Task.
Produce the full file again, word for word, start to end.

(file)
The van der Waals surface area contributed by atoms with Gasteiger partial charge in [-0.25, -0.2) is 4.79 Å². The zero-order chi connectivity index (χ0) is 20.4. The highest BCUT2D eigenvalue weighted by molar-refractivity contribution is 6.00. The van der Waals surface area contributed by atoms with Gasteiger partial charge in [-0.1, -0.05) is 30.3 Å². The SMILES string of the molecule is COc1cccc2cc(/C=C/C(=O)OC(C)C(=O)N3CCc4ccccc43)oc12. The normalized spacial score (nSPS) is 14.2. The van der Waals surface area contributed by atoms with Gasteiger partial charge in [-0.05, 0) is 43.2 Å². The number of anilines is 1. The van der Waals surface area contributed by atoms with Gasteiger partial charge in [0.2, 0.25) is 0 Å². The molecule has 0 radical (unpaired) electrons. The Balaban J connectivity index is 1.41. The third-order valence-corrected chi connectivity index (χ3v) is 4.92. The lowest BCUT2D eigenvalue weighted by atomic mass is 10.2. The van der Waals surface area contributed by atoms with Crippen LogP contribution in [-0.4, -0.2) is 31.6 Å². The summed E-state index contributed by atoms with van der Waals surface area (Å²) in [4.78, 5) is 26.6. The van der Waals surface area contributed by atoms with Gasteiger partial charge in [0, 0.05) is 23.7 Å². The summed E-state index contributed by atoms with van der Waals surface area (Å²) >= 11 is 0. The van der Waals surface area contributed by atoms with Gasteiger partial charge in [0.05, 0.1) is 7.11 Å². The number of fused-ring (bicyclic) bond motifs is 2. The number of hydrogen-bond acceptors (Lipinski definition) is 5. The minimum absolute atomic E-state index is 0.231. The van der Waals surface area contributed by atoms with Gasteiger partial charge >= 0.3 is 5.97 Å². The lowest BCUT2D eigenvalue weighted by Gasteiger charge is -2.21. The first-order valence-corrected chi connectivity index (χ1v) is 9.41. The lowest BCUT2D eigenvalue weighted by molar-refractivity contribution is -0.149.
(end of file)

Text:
The van der Waals surface area contributed by atoms with Gasteiger partial charge in [-0.25, -0.2) is 4.79 Å². The zero-order chi connectivity index (χ0) is 20.4. The highest BCUT2D eigenvalue weighted by molar-refractivity contribution is 6.00. The van der Waals surface area contributed by atoms with Gasteiger partial charge in [-0.1, -0.05) is 30.3 Å². The SMILES string of the molecule is COc1cccc2cc(/C=C/C(=O)OC(C)C(=O)N3CCc4ccccc43)oc12. The normalized spacial score (nSPS) is 14.2. The van der Waals surface area contributed by atoms with Gasteiger partial charge in [-0.05, 0) is 43.2 Å². The number of anilines is 1. The van der Waals surface area contributed by atoms with Gasteiger partial charge in [0.2, 0.25) is 0 Å². The molecule has 0 radical (unpaired) electrons. The Balaban J connectivity index is 1.41. The third-order valence-corrected chi connectivity index (χ3v) is 4.92. The lowest BCUT2D eigenvalue weighted by atomic mass is 10.2. The van der Waals surface area contributed by atoms with Crippen LogP contribution in [-0.4, -0.2) is 31.6 Å². The summed E-state index contributed by atoms with van der Waals surface area (Å²) in [4.78, 5) is 26.6. The van der Waals surface area contributed by atoms with Gasteiger partial charge in [0, 0.05) is 23.7 Å². The summed E-state index contributed by atoms with van der Waals surface area (Å²) >= 11 is 0. The van der Waals surface area contributed by atoms with Gasteiger partial charge in [0.05, 0.1) is 7.11 Å². The number of fused-ring (bicyclic) bond motifs is 2. The number of hydrogen-bond acceptors (Lipinski definition) is 5. The minimum absolute atomic E-state index is 0.231. The van der Waals surface area contributed by atoms with Gasteiger partial charge >= 0.3 is 5.97 Å². The lowest BCUT2D eigenvalue weighted by Gasteiger charge is -2.21. The first-order valence-corrected chi connectivity index (χ1v) is 9.41. The lowest BCUT2D eigenvalue weighted by molar-refractivity contribution is -0.149.